Knobs
1.Power/volume control
2. Squelch control—squelch control sets the point at which random noise on the channel does not activate the audio circuits but a received signal does. It should be set (by turning the knob clockwise) to just below the point where the radio’s background noise (static) is inaudible
3. Channel selector—a knob or button that’s used to select channels and choose menu items such as DSC and radio setup. This selector can also be used to confirm memory channels.
Buttons
4. 16/9—A quick press of this button immediately recalls channel 16 from any channel. Holding the button down tunes the radio to channel 9. Pressing the button again returns the radio to the channel you were monitoring
5. WX—A quick press of this button immediately recalls a selected NOAA weather channel from any channel. On many radios, holding the 16/9 key while pressing the WX key changes the radio from USA, International, and Canadian channel groups. Switching channel groups is required for the best reception when the boat moves from one region into another.
6. PA/Fog—Pressing this button activates the radio’s PA and fog horn functions
7. Scan/Mem—Pressing this button scans programmed channels. To program a channel, select the channel you want to save, and hold the button until MEM appears in the display
8. DW/IC (dual watch/intercom)—Pressing this key allows for a dual watch between a priority channel (CH 16 is the default) and a selected channel until a signal is received. Holding this key activates the intercom feature (between the radio and optional handset) on some radios
9. H/L (NAV)—Press this button to toggle the transmit output power between 25 watts (High) and 1 watt (Low).  High power has the greatest range. Low conserves power while still being able to communicate with radios in the immediate vicinity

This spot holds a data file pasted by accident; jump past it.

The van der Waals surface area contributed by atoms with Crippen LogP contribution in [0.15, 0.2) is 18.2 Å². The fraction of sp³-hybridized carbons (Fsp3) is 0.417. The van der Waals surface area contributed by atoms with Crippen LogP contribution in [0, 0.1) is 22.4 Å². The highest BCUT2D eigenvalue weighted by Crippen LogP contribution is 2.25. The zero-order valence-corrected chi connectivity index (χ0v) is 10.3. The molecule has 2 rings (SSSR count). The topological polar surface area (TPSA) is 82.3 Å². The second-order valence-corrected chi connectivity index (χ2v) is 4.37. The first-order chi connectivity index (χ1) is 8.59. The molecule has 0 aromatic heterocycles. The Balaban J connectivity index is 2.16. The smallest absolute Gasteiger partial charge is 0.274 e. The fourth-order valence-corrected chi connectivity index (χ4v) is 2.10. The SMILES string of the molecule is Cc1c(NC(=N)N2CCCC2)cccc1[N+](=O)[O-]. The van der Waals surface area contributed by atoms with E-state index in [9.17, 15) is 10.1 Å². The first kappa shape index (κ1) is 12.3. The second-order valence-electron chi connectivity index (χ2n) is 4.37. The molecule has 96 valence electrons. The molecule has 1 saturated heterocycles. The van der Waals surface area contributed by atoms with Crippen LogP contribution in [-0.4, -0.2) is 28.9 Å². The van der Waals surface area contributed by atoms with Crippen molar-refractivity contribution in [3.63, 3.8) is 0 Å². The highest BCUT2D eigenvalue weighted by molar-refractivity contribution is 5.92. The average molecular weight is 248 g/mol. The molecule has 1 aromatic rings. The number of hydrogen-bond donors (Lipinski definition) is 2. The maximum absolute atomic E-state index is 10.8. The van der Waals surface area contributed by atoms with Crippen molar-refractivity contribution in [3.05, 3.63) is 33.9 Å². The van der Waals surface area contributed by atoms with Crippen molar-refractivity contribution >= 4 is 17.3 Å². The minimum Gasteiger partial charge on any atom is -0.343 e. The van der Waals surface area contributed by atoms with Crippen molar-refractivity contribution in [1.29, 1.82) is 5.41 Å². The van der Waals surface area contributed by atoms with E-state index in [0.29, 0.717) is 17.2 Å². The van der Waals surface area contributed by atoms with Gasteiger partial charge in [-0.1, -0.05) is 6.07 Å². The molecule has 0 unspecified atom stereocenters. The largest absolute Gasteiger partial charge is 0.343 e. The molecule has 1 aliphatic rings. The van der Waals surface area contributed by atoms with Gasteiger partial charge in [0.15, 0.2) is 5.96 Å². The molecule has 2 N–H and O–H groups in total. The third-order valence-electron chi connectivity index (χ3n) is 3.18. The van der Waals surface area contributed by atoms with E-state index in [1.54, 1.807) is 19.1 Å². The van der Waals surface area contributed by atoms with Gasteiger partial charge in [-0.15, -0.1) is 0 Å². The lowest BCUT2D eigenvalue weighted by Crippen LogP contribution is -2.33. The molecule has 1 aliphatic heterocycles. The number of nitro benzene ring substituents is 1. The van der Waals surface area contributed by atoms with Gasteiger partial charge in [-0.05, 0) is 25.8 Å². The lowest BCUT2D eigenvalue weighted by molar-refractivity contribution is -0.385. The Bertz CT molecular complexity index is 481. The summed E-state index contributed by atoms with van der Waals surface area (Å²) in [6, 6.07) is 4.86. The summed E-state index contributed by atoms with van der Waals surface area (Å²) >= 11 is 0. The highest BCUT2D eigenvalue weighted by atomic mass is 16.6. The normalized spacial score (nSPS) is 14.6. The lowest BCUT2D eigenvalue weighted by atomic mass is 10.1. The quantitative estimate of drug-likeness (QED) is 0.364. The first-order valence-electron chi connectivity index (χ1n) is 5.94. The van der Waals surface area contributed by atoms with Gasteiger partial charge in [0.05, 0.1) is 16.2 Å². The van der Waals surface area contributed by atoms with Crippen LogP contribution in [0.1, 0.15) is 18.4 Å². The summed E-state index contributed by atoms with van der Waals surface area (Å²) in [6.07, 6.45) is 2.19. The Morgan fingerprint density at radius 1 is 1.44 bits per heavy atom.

10. Call/Menu—Often the key that is used to access the DSC menu where you can toggle through “individual call”, “group call”, and “all ships call” functions
11. Ent—Pressing this key enters a chosen menu selection
12. Clr—Cancels a chosen menu selection
13 Distress—Lift the protective plastic cover and press this button to send a DSC distress call

Handset
1. PTT (Push-to-talk) trigger—Keys the transmitter when the transceiver is in radio mode. If the transceiver is in intercom or PA mode, it activates the intercom between the radio and the handset
2. Mic—The microphone that transmits voice messages with a reduction in background noise. Speak into it from about ½ inch away for best performance
3. Up/Down arrows—Allow for channel selection from the handset
4. 16/9—The same function as the 16/9 key on the radio 
Hailing and communicating with another boat (or radio user)
Correct hailing procedure is to state the name boat you are hailing (usually on channel 16), then the name of your boat followed by “over”.  Over tells the other party you are done speaking. This is important because if both radio operators push their mikes at the same time, neither will be heard. Only one party may speak at a time.  Any other words like “yoo hoo” and “Is anybody out there?” is incorrect procedure. Once you’ve established contact, switch to a working channel. Once you’ve switched to a working channel say the name of the boat you are hailing followed by name of your boat. At the end of your conversation say your boat name, “Out” or “Out, your boat name back to 16”.